Identifying implications of thrombolysis for stroke rehabilitation: Knowledge gaps in current research Academic Article uri icon

abstract

  • Thrombolysis with tissue plasminogen activator (rtPA) is currently used throughout the world in acute ischaemic stroke management. In this review, we will explore the status of our current knowledge about the effects of rtPA on specific rehabilitation domains and highlight some key knowledge gaps.Narrative review of the larger clinical and postmarketing surveillance studies.To date, most of the previous research into rtPA for acute ischaemic stroke has focused on safety and efficacy using general outcome measures and has ceased following patients 90 days after rtPA administration. This research has provided valuable information about the safety and efficacy of rtPA and has facilitated the introduction of rtPA into clinical practice for stroke management. However there is a paucity of knowledge about the long-term recovery patterns of patients post-rtPA, including the effect of rtPA on specific rehabilitation domains and its impact on post-acute service delivery. Furthermore, limited information is available about the effect of rtPA on post-stroke quality of life and participation in society.These knowledge gaps have substantial implications for the long-term management of patients by rehabilitation teams. Increasing our knowledge in these areas may assist us to predict which individuals are most likely to benefit from thrombolysis with rtPA, and enable us to provide optimal rehabilitation programs to maximise functional outcomes and quality of life post-stroke.• Thrombolysis with tissue plasminogen activator (rtPA) is currently used throughout the world in acute ischaemic stroke management. • Previous research into rtPA has focused on largely on safety and efficacy using general outcome measures. • There is a lack of knowledge about the long-term recovery patterns and service requirements of patients post-rtPA, which has important implications for the management of these patients by rehabilitation teams.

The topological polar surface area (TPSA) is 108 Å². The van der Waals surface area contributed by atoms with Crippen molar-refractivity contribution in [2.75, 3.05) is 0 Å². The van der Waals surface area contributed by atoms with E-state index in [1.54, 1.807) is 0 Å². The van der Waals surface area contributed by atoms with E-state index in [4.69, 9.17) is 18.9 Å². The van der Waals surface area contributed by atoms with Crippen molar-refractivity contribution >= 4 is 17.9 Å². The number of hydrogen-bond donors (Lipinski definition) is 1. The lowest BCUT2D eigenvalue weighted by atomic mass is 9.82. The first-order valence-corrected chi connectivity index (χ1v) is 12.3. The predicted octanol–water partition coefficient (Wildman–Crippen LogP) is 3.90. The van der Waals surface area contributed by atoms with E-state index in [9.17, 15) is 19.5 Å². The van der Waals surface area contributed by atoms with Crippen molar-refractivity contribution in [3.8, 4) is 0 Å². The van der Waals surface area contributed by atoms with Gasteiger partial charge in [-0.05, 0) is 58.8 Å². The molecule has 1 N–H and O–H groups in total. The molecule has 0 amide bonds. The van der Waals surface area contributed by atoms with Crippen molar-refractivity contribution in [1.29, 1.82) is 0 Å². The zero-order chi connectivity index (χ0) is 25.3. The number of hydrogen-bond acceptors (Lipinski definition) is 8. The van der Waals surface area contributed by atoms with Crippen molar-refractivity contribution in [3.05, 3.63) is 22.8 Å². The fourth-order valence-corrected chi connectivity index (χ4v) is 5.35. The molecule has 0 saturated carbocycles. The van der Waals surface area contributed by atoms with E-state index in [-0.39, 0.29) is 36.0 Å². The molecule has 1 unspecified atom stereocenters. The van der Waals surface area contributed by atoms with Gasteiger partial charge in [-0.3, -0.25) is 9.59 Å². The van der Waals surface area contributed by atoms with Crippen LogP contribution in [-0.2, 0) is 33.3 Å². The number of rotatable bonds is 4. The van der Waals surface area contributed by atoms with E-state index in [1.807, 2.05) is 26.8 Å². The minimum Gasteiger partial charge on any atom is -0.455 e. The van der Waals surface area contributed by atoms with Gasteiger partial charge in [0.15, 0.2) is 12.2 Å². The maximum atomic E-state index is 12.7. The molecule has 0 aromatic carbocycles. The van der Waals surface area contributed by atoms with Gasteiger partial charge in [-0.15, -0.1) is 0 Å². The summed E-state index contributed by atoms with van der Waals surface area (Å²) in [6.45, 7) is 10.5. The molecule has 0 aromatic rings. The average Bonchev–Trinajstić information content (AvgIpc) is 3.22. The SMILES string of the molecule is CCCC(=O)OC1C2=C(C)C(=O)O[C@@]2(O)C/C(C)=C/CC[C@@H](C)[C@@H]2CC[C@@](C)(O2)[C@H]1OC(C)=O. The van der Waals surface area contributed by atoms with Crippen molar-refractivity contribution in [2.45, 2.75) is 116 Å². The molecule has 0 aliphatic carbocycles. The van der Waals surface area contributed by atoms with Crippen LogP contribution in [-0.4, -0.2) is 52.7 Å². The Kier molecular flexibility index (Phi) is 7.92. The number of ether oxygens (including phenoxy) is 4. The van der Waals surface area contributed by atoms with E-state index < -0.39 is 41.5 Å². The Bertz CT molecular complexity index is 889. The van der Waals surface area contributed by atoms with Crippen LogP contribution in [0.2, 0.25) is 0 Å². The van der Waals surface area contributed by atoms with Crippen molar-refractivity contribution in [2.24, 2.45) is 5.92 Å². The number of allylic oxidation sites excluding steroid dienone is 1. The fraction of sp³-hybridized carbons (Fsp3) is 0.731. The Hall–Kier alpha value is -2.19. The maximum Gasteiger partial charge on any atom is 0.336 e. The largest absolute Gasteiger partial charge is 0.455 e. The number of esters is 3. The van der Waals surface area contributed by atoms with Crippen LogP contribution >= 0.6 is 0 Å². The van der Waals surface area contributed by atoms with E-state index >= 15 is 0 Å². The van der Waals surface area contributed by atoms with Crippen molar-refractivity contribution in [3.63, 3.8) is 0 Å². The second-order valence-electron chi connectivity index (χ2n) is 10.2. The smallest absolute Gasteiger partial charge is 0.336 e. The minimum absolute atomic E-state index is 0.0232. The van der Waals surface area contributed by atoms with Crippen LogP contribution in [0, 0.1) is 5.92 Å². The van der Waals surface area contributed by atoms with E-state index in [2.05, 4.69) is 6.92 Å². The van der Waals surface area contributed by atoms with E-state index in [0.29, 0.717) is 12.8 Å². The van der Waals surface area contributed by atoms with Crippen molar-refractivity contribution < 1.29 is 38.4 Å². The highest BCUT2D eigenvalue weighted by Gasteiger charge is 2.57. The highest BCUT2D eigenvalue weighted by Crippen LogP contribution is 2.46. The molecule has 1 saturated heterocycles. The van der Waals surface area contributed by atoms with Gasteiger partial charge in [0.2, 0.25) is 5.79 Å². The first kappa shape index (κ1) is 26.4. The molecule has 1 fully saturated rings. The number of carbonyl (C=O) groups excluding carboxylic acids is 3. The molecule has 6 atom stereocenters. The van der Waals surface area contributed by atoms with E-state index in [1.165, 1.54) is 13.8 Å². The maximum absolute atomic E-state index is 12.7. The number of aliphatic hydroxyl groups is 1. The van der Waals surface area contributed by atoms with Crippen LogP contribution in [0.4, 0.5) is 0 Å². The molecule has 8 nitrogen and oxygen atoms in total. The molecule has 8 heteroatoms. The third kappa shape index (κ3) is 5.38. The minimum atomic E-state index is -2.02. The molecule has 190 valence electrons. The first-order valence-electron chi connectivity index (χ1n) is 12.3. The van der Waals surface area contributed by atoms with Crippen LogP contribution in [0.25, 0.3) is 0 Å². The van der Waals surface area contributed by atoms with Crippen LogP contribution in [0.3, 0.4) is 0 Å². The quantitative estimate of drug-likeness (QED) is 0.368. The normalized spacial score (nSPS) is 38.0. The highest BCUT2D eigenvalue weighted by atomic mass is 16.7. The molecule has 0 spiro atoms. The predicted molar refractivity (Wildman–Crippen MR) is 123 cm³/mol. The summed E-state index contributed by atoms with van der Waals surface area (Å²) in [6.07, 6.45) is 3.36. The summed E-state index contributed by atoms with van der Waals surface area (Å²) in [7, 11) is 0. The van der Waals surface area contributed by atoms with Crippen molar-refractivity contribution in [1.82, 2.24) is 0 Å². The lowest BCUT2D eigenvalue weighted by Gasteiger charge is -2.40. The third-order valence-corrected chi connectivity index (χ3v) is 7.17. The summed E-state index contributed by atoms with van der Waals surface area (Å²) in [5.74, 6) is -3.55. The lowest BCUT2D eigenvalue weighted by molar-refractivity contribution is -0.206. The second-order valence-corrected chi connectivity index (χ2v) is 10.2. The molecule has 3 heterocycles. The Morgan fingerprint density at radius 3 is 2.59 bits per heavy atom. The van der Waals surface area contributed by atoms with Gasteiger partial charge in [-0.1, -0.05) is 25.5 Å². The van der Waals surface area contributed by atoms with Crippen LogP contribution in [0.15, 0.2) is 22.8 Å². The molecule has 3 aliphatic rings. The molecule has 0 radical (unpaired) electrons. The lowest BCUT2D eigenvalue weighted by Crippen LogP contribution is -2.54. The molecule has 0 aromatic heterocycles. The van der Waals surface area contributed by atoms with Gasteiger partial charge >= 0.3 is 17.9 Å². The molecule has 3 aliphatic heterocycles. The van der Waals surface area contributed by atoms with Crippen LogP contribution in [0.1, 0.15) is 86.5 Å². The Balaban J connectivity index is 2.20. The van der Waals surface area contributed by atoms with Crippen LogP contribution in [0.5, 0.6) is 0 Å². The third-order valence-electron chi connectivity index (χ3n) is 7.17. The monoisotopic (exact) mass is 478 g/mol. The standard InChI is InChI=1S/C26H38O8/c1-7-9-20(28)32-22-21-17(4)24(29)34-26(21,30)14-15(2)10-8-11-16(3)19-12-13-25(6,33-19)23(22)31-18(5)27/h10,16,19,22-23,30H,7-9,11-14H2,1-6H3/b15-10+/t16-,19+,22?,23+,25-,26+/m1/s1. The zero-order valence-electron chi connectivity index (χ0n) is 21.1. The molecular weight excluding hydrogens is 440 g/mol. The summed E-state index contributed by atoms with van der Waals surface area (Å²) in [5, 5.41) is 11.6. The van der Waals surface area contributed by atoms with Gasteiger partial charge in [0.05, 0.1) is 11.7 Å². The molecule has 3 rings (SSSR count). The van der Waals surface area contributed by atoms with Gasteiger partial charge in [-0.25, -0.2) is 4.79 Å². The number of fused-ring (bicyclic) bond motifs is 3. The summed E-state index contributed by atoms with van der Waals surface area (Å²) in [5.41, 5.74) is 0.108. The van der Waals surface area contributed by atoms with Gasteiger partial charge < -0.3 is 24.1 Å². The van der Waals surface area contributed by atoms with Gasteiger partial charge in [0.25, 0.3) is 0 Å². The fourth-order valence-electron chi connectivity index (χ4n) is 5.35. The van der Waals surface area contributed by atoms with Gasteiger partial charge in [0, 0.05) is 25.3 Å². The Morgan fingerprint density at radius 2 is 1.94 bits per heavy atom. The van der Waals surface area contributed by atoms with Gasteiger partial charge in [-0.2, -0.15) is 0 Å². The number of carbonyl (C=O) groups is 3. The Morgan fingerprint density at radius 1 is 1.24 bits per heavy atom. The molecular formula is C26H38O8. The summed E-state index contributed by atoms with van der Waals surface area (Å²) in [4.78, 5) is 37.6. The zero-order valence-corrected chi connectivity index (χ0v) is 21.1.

publication date

  • 2013